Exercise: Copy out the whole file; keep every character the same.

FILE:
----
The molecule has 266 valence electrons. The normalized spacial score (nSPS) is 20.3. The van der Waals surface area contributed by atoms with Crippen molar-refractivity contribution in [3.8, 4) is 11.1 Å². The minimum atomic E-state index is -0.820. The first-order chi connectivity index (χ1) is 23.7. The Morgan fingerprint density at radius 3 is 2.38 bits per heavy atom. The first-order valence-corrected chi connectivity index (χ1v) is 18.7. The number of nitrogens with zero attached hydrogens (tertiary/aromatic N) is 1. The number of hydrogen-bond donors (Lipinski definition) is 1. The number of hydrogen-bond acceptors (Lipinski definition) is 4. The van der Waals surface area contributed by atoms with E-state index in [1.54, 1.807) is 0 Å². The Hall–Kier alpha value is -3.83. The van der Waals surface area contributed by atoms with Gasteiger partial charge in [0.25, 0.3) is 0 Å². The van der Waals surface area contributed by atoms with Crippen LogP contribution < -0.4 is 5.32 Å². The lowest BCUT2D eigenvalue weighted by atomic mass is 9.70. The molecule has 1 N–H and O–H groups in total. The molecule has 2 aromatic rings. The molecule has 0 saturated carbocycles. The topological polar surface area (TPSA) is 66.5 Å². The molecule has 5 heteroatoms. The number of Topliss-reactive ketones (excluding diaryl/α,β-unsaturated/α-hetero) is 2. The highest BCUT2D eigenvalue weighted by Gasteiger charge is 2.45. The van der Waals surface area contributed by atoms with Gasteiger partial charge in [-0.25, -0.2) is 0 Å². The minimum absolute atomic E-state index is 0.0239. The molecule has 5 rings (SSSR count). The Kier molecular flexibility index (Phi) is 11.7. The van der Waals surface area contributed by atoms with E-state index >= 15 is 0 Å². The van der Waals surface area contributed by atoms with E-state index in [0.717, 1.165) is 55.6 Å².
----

The molecule has 266 valence electrons. The normalized spacial score (nSPS) is 20.3. The van der Waals surface area contributed by atoms with Crippen molar-refractivity contribution in [3.8, 4) is 11.1 Å². The minimum atomic E-state index is -0.820. The first-order chi connectivity index (χ1) is 23.7. The Morgan fingerprint density at radius 3 is 2.38 bits per heavy atom. The first-order valence-corrected chi connectivity index (χ1v) is 18.7. The number of nitrogens with zero attached hydrogens (tertiary/aromatic N) is 1. The number of hydrogen-bond donors (Lipinski definition) is 1. The number of hydrogen-bond acceptors (Lipinski definition) is 4. The van der Waals surface area contributed by atoms with E-state index in [1.54, 1.807) is 0 Å². The Hall–Kier alpha value is -3.83. The van der Waals surface area contributed by atoms with Gasteiger partial charge in [0.25, 0.3) is 0 Å². The van der Waals surface area contributed by atoms with Crippen LogP contribution < -0.4 is 5.32 Å². The lowest BCUT2D eigenvalue weighted by atomic mass is 9.70. The molecule has 1 N–H and O–H groups in total. The molecule has 2 aromatic rings. The molecule has 0 saturated carbocycles. The topological polar surface area (TPSA) is 66.5 Å². The molecule has 5 heteroatoms. The number of Topliss-reactive ketones (excluding diaryl/α,β-unsaturated/α-hetero) is 2. The highest BCUT2D eigenvalue weighted by Gasteiger charge is 2.45. The van der Waals surface area contributed by atoms with Gasteiger partial charge in [-0.25, -0.2) is 0 Å². The minimum absolute atomic E-state index is 0.0239. The molecule has 5 rings (SSSR count). The Kier molecular flexibility index (Phi) is 11.7. The van der Waals surface area contributed by atoms with E-state index >= 15 is 0 Å². The van der Waals surface area contributed by atoms with E-state index in [0.717, 1.165) is 55.6 Å².